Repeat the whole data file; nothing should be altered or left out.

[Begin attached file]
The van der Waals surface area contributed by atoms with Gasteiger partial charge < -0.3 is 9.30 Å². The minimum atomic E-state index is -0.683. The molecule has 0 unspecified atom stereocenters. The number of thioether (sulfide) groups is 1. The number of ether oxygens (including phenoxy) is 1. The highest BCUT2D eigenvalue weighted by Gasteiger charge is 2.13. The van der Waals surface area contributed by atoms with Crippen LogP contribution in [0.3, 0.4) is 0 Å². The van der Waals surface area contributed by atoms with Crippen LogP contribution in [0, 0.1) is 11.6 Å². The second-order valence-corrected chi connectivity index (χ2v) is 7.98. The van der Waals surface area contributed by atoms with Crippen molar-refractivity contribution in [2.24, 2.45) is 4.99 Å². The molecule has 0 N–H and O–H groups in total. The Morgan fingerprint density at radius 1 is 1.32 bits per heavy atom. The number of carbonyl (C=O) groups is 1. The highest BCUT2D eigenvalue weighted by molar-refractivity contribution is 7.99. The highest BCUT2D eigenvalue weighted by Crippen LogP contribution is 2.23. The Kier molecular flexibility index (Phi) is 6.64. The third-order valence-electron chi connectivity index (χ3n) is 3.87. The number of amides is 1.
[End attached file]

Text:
The van der Waals surface area contributed by atoms with Gasteiger partial charge < -0.3 is 9.30 Å². The minimum atomic E-state index is -0.683. The molecule has 0 unspecified atom stereocenters. The number of thioether (sulfide) groups is 1. The number of ether oxygens (including phenoxy) is 1. The highest BCUT2D eigenvalue weighted by Gasteiger charge is 2.13. The van der Waals surface area contributed by atoms with Crippen LogP contribution in [0.3, 0.4) is 0 Å². The van der Waals surface area contributed by atoms with Crippen LogP contribution in [0, 0.1) is 11.6 Å². The second-order valence-corrected chi connectivity index (χ2v) is 7.98. The van der Waals surface area contributed by atoms with Crippen molar-refractivity contribution in [2.24, 2.45) is 4.99 Å². The molecule has 0 N–H and O–H groups in total. The Morgan fingerprint density at radius 1 is 1.32 bits per heavy atom. The number of carbonyl (C=O) groups is 1. The highest BCUT2D eigenvalue weighted by molar-refractivity contribution is 7.99. The highest BCUT2D eigenvalue weighted by Crippen LogP contribution is 2.23. The Kier molecular flexibility index (Phi) is 6.64. The third-order valence-electron chi connectivity index (χ3n) is 3.87. The number of amides is 1.